As someone with a background in sociology and social psychology, I’m going to say that it’s more complex than that. For the past 10,000 years we’ve lived in a patriarchal dominance-based hierarchy, which calls for stratifications and classes of all kinds. Until about 50 years ago in the US, everyone knew their place, although this was profoundly discriminatory against everyone but white men, who were at the top of the pyramid.
Since we’ve been trying to build a more equal society, and flatten the aspects of the pyramid which come not from merit but from traditional power, its been profoundly unsettling to a lot of white men. Some of them talk about how they are losing their rights, which of course, is not the case. Other people gaining rights doesn’t take rights away from anyone, but it feels like that to some of them because they are used to a certain role and place in society. Should we not continue to dismantle discrimination and artificial barriers because it’s disruptive to some people? No, clearly, they need to adjust.
I am always looking for how something impacts the society, as well as the individual. That’s how I’m trained. And it’s pretty clear, given the rise of feminism in the past hundred years, the #MeToo movement and other social initiatives, that having restrictive roles and artificial barriers based in them (sexual harassment is a dominance posture to try to put women back in their place in the hierarchy) harms the society. Not letting women have the vote until 1920 harmed the society, not only because women make up 51% of the population, but on a broad societal level as well, just as racism harms the entire society and not just those who are subjected to it.
And I’ll ask you again, would you honestly hold this position if you were told that your role was to do things that you have no interest or aptitude in (such as weaving) and you just had to do them, without recourse, because that was your role? I’m gonna say No! And how can you be both a socialist and someone who is in favor of binary gender roles? Do you not see the inherent absurdity of that?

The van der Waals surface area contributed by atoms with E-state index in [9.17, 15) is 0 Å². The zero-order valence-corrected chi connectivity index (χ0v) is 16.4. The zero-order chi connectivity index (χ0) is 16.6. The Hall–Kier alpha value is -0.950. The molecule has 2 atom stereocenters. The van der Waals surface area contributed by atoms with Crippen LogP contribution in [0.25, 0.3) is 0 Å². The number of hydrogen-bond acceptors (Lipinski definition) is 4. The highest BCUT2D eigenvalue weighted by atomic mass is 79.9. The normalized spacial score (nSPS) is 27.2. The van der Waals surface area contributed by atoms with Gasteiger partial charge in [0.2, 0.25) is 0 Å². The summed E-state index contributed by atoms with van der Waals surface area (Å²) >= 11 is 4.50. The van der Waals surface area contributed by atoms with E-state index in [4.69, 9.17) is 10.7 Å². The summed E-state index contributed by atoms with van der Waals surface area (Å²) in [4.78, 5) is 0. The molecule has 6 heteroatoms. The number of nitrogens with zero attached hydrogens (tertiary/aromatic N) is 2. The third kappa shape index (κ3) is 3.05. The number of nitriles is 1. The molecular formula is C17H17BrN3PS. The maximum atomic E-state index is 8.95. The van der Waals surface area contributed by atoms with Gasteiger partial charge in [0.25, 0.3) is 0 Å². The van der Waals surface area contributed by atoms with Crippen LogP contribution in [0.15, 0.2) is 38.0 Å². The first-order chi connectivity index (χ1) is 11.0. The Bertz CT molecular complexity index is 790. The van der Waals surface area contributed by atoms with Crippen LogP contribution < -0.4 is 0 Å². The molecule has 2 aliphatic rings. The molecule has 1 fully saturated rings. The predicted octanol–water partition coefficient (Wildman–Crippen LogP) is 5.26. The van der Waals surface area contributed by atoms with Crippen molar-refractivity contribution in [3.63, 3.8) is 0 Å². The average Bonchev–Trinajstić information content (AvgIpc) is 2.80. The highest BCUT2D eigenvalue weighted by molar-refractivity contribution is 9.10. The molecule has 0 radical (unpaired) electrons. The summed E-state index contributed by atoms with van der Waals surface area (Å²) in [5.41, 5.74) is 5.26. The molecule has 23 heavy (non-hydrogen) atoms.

Misogyny Isn’t The Same As Sexism
Exploring Kate Manne’s current, nuanced meaning of the word
Women who resist or flout gendered norms and expectations may subsequently garner suspicion and consternation, which has less to do with their challenging gendered norms per se, and more to do with their challenging entrenched norms simpliciter. And for some people, feminism in particular has profoundly disrupted their sense of the social order. The hostility they display to women who disrupt or pose a threat to gendered social hierarchies, say, is compatible with their being egalitarians in the abstract. They may nevertheless perceive powerful women who do not wield their power in service of men’s interests as abrasive and threatening. For that reason among others, a misogynist social environment may be partly the result of more or less well-intentioned people acting out of disavowed emotions, or exhibiting flashes of aggression that are not consciously experienced. And indeed, such aggression may be acted out partly as a substitute for feeling it: the expression “acting out” is suggestive in this context.
Manne, Kate. Down Girl (p. 61). Oxford University Press. Kindle Edition.
Misogyny need not and typically does not arise out of putative psychological attitudes such as the idea that women are primarily sex objects, that they are viewed as subhuman, or are otherwise hateful simply for being female. Instead, it is overwhelmingly about the enforcement and re-establishment of patriarchal order and a reaction to any challenges to it.